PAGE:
Workshop "Enumeration and bounds in real algebraic geometry"
April 21-26, 2008
Calculation and estimation of the number of real (and sometimes
positive) solutions of a system of real algebraic equations is a
question of great theoretical and practical importance. The classical
Bezout theorem often provides unsatisfactory bounds, and particular
applications typically require very specific tools to establish
realistic bounds. For example, the problem of finiteness of central
configurations in celestial mechanics was considered by Euler and
still an active field of research. (Recently Moeckel and his
collaborators bounded the number of equilibira for the four-body
problem). A related classical question concerning the number of (real)
roots of abelian integrals is of enormous value in the infinitesimal
version of Hilbert's 16-th problem. Recent work of Yakovenko-Novikov
represents an important advance on this question.
It may be more practical to understand the average numer of real
solutions. That is, determine the expected number of solutions to
systems of equations selected from a natural probability distribution.
There is a long history of work in this area, and Buergisser recently
found formulas which unify many known results and enable the
computation of the expected Euler characteristic of manifolds defined
by equations selected from certain probability distributions. Recent
work by Zelditch-Shiffman and Shiffman's student Zrebiec involves the
related question of the distribution of zeroes of random polynomial
When considering positive solutions, it is natural to allow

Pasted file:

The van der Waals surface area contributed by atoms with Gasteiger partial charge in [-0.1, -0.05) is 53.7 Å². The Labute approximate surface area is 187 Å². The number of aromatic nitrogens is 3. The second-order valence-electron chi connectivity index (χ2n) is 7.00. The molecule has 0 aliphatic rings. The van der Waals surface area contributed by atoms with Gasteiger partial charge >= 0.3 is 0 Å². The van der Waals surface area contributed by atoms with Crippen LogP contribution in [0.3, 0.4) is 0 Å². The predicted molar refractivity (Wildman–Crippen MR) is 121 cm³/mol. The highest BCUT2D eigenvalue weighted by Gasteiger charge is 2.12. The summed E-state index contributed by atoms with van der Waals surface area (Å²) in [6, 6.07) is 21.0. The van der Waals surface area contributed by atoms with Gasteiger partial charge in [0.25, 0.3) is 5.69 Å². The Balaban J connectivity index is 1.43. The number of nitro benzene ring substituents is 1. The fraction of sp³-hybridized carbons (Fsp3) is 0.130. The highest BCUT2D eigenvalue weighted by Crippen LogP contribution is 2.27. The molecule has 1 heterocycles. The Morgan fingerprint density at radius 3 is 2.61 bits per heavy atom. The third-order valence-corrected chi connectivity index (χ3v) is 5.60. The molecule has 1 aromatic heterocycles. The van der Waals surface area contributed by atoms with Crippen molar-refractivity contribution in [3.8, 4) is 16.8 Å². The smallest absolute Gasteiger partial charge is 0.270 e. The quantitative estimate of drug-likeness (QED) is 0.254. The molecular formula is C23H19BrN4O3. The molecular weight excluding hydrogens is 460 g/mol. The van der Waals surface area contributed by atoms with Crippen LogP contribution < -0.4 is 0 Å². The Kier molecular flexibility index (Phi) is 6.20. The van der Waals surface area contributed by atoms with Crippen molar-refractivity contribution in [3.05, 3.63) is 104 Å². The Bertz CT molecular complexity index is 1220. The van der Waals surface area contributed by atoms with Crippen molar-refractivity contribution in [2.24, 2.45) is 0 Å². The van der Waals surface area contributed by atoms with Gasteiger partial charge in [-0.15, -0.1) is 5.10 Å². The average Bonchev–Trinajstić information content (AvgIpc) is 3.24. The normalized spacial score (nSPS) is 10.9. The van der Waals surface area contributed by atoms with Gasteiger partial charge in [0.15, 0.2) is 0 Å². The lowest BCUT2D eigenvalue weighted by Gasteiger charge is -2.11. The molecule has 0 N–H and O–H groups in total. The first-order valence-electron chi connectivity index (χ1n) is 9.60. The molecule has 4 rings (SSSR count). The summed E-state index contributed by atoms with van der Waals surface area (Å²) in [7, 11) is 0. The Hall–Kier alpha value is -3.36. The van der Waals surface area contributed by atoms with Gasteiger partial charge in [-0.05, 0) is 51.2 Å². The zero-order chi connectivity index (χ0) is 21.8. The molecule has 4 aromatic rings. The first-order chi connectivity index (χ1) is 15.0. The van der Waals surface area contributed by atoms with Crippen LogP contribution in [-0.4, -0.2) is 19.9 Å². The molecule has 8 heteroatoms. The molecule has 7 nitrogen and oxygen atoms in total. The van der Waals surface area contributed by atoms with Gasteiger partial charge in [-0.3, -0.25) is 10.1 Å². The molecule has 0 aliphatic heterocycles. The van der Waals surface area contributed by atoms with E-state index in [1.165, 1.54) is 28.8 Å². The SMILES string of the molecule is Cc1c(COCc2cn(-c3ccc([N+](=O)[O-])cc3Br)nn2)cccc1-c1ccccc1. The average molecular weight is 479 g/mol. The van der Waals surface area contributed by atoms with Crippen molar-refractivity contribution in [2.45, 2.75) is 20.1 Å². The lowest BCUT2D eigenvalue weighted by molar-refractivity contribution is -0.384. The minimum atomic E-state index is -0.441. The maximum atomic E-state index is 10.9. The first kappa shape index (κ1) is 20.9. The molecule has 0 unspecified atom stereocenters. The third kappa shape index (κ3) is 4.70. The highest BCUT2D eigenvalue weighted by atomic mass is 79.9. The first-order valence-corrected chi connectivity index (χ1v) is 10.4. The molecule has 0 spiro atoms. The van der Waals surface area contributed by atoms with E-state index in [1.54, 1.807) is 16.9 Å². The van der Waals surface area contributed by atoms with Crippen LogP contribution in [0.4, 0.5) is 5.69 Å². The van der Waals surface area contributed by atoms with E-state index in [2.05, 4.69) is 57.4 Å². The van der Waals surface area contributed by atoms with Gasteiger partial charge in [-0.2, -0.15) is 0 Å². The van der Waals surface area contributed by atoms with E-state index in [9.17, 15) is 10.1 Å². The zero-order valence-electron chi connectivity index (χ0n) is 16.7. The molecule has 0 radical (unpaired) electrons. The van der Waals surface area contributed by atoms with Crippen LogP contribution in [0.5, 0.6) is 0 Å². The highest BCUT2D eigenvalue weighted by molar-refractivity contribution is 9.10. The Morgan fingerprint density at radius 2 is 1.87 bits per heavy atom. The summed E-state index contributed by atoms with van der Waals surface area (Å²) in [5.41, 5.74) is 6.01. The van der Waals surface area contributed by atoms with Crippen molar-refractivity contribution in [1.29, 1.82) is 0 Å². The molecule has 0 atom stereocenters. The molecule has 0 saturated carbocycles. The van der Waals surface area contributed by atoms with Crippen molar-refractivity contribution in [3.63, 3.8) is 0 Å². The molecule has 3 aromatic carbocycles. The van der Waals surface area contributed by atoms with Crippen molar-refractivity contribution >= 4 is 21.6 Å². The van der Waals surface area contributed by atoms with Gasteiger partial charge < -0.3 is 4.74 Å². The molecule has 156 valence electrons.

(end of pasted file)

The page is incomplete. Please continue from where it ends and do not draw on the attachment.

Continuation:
polynomials whose exponents are real numbers (equivalently, systems of
exponential functions on R^n). In his well-known monograph
'Fewnomials', (translations of Mathematical Monographs, 88. American
Mathematical Society, Providence, RI, 1991) Khovanskii developed what
is now known as fewnomial theory. In particular, he gave a famous
upper bound for the number of real solutions of a system of n
fewnomial equations in n real variables, which was known to be not
sharp. This was recently improved in papers of Bihan-Sottile and
coauthors. There is room for furter improvement in the this new
bound, and it has not yet been widely applied.
The goal of this small workshop is to bring together these experts
and others working in this area for a week of in-depth discussion and
collaboration. It is made possible by the generous support of the
US National Science Foundation, and the Centre Interfacultaire Bernoulli.
We are currently inviting participants, and list those
who have indicated a strong desire to attend, or who are in
residence in the parent program at the CIB.
Modified since: 13 December 2007.